Members of the African Dance and Music program at Bishop McNamara High School in Forestville play Africans drums and dance during their annual fine arts Christmas Festival Assembly on Dec. 12.
CS PHOTO BY JACLYN LIPPELMANN Members of the African Dance and Music program at Bishop McNamara High School in Forestville play Africans drums and dance during their annual fine arts Christmas Festival Assembly on Dec. 12.
At Bishop McNamara High School in Forestville, appreciation for the arts isn’t reserved for a few drama enthusiasts and band members – almost one-half of the 885 students are dancers, singers, actors or instrumentalists. Yet, “it doesn’t feel like arts school,” insists visual art teacher Kate Heneghan, “it feels like a school that takes its fine arts seriously.”

The program from their annual Christmas Assembly reflected the variety of artistic outlets the students have. The performance started with a number from their fall musical In the Heights, followed by a lyrical dance routine. The show included tap dancers, a jazz ensemble playing “Joy to the World,” a gospel rendition of “The Night that Christ was Born” from the choir, and a slideshow of students’ visual artwork.

At McNamara, students can take as classes on topics they could normally only find at a dance studio or theater camp due to the school’s strong dedication to the fine arts, said teacher Thomas DiSalvo. “What’s great about the administration is that they really focus on the fine arts, they know its importance’ and they encourage it,” he said. “There some kids who take four fine arts class, (out of their eight classes). They want you to be able to explore everything.”

Though DiSalvo says that all the fine arts classes are very popular, students cheered especially loud for the African dancers at the assembly, who performed in headdresses and robes to the beat of tall drums. “The kids always love watching them perform,” said DiSalvo. “Their production in the spring is sold out within a half an hour of it going on sale.”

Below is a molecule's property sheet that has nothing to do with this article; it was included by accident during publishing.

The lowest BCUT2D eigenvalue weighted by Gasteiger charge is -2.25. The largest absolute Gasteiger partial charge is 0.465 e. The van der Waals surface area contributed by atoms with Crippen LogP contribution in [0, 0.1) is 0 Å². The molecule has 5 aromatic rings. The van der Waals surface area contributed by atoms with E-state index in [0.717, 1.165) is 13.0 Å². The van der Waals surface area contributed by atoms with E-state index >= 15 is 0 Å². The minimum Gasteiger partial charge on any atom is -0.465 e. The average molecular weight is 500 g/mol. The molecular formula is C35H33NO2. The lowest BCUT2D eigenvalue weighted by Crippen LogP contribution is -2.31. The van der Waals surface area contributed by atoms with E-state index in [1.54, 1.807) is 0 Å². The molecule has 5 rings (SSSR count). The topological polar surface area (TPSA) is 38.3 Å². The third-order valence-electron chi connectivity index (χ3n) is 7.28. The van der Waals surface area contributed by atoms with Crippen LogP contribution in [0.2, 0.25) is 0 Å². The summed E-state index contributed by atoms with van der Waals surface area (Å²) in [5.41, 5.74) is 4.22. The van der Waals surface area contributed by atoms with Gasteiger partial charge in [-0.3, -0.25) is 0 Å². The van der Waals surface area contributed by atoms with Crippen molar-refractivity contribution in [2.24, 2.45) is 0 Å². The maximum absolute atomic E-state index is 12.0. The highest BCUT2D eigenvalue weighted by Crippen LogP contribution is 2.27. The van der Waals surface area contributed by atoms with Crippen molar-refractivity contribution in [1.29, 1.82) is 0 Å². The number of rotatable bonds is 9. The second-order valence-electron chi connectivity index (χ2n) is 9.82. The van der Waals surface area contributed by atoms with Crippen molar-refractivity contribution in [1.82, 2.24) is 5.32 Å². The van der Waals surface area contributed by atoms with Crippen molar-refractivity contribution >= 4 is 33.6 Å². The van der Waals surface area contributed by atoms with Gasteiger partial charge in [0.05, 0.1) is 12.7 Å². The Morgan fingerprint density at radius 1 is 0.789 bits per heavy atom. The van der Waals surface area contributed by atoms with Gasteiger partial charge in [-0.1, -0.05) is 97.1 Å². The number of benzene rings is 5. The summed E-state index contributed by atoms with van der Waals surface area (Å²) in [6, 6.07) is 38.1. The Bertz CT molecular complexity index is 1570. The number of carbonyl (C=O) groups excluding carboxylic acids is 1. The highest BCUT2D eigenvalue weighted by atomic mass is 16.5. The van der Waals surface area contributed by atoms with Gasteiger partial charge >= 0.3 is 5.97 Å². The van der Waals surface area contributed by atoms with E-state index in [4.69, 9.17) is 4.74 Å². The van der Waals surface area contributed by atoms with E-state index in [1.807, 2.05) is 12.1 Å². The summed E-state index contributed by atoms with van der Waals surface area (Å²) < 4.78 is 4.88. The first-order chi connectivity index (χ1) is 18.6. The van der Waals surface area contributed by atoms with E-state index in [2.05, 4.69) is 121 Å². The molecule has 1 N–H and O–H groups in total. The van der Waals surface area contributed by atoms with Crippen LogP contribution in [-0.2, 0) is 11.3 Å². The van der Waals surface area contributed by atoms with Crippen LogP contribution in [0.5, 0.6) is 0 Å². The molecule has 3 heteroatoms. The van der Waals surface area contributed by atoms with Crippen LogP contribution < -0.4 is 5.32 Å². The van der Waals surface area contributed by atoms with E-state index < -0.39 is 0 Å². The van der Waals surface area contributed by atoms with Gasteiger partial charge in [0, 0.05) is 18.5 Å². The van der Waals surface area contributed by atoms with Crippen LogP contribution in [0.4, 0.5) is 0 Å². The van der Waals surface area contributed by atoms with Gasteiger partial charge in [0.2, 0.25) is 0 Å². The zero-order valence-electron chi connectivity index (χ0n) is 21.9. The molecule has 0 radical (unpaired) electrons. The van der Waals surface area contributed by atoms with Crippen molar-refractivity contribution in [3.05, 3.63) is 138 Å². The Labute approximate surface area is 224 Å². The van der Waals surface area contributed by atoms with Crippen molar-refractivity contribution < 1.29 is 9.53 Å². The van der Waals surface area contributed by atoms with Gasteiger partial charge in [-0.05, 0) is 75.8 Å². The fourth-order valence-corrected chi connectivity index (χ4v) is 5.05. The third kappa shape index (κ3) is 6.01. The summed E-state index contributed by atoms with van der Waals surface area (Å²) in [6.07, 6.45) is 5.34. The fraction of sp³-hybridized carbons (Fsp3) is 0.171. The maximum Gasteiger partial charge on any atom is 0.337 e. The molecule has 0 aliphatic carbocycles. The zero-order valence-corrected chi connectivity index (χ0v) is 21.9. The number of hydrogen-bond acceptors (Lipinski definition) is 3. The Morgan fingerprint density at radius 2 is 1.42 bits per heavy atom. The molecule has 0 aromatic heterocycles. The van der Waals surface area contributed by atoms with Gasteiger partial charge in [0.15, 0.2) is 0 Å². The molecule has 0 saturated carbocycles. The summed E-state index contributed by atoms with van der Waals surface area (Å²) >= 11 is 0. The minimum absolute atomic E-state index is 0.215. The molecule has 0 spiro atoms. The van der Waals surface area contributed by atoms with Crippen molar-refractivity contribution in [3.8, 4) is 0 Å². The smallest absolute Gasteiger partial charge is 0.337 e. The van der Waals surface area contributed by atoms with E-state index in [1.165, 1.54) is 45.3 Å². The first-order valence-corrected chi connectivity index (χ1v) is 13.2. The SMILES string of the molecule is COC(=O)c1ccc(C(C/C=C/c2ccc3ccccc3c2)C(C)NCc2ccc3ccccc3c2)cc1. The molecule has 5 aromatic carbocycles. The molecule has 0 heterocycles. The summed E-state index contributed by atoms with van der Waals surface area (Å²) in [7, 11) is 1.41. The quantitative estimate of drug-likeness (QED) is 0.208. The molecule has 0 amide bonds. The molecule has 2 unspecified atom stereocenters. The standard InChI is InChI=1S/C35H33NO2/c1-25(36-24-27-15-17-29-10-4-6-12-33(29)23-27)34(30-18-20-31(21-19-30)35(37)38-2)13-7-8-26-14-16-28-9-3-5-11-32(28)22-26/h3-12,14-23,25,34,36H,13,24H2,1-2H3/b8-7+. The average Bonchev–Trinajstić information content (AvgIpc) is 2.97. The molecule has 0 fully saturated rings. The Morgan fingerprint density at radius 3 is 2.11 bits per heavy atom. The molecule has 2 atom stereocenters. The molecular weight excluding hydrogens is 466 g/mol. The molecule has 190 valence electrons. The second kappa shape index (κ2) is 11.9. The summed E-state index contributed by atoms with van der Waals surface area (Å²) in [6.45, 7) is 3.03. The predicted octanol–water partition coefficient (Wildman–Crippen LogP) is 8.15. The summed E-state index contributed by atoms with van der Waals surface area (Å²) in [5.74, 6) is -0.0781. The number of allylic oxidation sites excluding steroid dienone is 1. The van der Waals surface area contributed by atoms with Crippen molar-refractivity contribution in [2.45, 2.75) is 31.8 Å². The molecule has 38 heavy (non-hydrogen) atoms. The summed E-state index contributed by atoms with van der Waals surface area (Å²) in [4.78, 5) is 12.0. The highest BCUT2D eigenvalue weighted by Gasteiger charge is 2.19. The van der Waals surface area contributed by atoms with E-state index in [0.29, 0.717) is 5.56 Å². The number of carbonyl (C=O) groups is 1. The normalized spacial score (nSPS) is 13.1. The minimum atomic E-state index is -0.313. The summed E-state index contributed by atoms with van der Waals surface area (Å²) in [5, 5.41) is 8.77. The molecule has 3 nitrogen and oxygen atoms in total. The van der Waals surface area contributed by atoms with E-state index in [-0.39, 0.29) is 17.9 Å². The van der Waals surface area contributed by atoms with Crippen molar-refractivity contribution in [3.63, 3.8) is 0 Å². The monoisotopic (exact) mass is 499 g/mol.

The African music program began when social studies teacher Chris Williams visited Ghana and met a young man named Victor Bah who was going to study African Theater and Dance at the University of Ghana. After staying in touch for years, in 2001 Bah came to Bishop McNamara to teach, and now runs a program with 90 students.   

In addition to taking art classes, students can apply to the Fine Arts Diploma Endorsement (FADE) Program, an arts enrichment program where students take several classes in one of four tracks: visual art, dance, theater or music. The nearly 100 FADE students also attend some of the 25-30 performances that McNamara students have per year and participate in guest artist workshops called colloquiums. For students worried or unsure about how to make their arts dreams into a career, the colloquiums give them an opportunity to hear from local arts professionals about their path to success.

McNamara senior and FADE student Rachel Leader said, “They talk about their struggles, and that’s what’s important for all the aspiring artists in the room, no matter what their track is. I will struggle, I get that, but you’re my proof that it will be okay, and that’s kind of cool.”

Junior FADE student Alonzo Farley enjoys the variety of the colloquiums, he said as he was attending one that featured pop singer Mya, a Prince George’s County native. His friend Frank Godfrey noted, “You really get exposed to different things that you wouldn’t have gone out of your way to see.”

Mya, who won a Grammy for Best Pop Collaboration with the song “Lady Marmalade,” released several studio albums and was a finalist on “Dancing with the Stars,” spoke to the FADE program about surviving the music industry and leaning on her faith. “You have to live within or under your means, because to invest in what you love to do costs time and money,” she told the students. She also said that learning how to do different elements of the work, like sound engineering, choreography and even hair and makeup make an artist more self-sufficient and able to succeed. A convert to Christianity in 2007, she said now “my faith is everything. It’s something that I have to work on every day, like spiritual homework.”

FADE began in the 2006-2007 school year when DiSalvo was still a student at McNamara. He said he was especially glad for the colloquiums when people asked him what he was going to do with the theater degree he planned to get in college. “I think these events show these students they can do it, and it gives them more of an answer to say when people ask, ‘What are you going to do with that?’” he said.

After graduating from McNamara, he attended The Catholic University of America and earned a degree in drama. Now along with teaching and directing the FADE program, he also runs a theater company, Parlor Room Theater, with two other McNamara graduates – his brothers. They still perform in the high school’s Fine Arts Theater.  

Even with the focus on fine arts, non-arts students have an important role at McNamara, Rachel Leader said. “This school is pretty much like a family, and so it’s kind of like families within families – the dance family and the theater family, and then we have the fine arts family…” she explained.